Issues and Analysis 

In the past, scientists didn’t have enough evidence to link climate change to humans and their interactions with the environment. In today’s day and age, according to the American Association for the Advancement of Science (AAAS), “97% of climate scientists have concluded that human-caused climate change is happening.” While a 100% consensus is what we’re hoping for, this number is much better than 0% of scientists believing humans are causing climate change.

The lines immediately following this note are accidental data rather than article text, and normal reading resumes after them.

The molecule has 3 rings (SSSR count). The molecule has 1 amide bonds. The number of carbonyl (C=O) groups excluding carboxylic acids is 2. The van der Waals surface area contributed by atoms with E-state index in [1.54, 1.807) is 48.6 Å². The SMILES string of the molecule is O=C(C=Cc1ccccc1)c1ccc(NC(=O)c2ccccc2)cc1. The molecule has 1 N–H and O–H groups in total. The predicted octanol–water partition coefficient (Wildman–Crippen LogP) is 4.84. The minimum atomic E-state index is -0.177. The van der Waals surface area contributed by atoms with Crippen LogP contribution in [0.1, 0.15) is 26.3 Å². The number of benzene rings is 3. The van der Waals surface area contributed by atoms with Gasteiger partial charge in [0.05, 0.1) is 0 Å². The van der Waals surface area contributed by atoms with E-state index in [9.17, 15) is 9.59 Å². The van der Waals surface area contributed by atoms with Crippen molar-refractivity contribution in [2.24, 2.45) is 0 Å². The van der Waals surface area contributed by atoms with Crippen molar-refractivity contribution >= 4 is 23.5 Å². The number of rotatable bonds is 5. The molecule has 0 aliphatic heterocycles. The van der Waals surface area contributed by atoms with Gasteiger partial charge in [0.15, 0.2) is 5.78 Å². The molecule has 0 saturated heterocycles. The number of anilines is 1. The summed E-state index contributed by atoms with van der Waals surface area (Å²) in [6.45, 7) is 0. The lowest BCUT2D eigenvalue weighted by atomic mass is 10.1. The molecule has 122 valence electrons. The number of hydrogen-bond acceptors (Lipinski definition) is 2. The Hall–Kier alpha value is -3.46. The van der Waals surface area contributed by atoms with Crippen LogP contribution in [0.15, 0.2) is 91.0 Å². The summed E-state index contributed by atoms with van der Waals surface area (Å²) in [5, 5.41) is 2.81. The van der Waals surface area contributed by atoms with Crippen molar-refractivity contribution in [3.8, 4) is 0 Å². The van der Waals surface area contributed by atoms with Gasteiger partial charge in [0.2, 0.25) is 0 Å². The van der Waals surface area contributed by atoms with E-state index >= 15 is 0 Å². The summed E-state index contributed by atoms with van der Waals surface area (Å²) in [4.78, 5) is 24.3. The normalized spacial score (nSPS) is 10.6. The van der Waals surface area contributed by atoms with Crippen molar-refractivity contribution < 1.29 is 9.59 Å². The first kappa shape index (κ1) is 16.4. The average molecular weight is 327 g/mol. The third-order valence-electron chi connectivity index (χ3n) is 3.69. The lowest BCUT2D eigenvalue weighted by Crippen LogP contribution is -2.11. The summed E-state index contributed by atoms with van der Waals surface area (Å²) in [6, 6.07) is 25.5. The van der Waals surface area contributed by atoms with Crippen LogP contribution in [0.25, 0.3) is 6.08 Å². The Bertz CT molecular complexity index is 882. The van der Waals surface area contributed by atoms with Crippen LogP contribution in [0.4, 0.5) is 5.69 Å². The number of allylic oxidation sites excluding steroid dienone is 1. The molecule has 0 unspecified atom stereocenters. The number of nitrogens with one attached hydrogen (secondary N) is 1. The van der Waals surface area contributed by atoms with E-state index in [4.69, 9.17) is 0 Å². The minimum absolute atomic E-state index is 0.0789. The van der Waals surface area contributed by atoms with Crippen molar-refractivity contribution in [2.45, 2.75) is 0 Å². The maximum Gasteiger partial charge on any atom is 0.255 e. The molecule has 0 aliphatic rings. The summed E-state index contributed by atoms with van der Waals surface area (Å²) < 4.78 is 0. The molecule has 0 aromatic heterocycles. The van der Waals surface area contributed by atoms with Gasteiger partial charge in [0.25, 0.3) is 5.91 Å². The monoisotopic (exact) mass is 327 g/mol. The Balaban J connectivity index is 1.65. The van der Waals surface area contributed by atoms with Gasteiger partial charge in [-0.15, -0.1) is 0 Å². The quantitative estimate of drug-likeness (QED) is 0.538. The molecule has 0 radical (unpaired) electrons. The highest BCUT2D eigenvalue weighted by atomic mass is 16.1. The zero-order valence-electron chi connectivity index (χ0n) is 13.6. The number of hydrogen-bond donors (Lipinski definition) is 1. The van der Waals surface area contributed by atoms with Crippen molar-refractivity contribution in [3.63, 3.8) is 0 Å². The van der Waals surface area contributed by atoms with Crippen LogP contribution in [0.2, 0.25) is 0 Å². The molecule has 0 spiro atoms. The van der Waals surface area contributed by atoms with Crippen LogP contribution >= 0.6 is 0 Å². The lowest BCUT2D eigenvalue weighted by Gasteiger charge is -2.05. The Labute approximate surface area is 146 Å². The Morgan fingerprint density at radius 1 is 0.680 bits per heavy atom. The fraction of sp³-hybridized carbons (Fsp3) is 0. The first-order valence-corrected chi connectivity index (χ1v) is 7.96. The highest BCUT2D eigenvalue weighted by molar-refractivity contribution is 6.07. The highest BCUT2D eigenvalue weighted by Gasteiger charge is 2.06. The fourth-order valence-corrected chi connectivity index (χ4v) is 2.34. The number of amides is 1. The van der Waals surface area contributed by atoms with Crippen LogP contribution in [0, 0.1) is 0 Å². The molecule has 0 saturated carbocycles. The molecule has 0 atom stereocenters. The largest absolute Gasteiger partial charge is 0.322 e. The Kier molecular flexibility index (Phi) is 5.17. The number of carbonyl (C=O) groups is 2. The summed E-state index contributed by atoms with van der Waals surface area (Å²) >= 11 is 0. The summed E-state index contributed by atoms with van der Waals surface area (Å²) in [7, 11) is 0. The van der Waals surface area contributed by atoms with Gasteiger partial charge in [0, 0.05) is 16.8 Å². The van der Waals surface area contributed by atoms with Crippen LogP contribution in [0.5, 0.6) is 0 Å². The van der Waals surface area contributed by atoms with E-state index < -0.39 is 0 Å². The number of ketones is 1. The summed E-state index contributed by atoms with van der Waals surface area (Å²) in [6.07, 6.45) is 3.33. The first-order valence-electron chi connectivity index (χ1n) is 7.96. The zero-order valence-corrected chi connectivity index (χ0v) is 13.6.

Many scientists have confirmed that the greenhouse effect is the main cause in global temperature rise. The greenhouse effect is like a blanket covering our atmosphere. When infrared radiation enters our atmosphere from the sun, some of the energy is absorbed by the Earth, heating up the surface in small amounts, while the rest of the energy is reflected off the surface and back out towards space. As greenhouse gasses are added to our atmosphere, they trap the reflected energy, making the Earth even warmer. Some greenhouse effect is good, it allows the earth to stay at the climate it is at now, staying habitable to all living species. But we have added too much, and the more greenhouse gasses we add to our atmosphere, the more Earth will experience warming. There are lots of different greenhouse gasses, but the main two are carbon dioxide and methane. Carbon dioxide comes from the burning of coal, fossil fuels, and any carbon-based life (Plants and animals). According to the NRDC “more than 2,000 billion tons of carbon dioxide have been released into the atmosphere by human activities” since the invention of the first steam engine. They also explain how methane is produced mostly from the agricultural business. Cows and other livestock let off methane gas as a result of natural processes.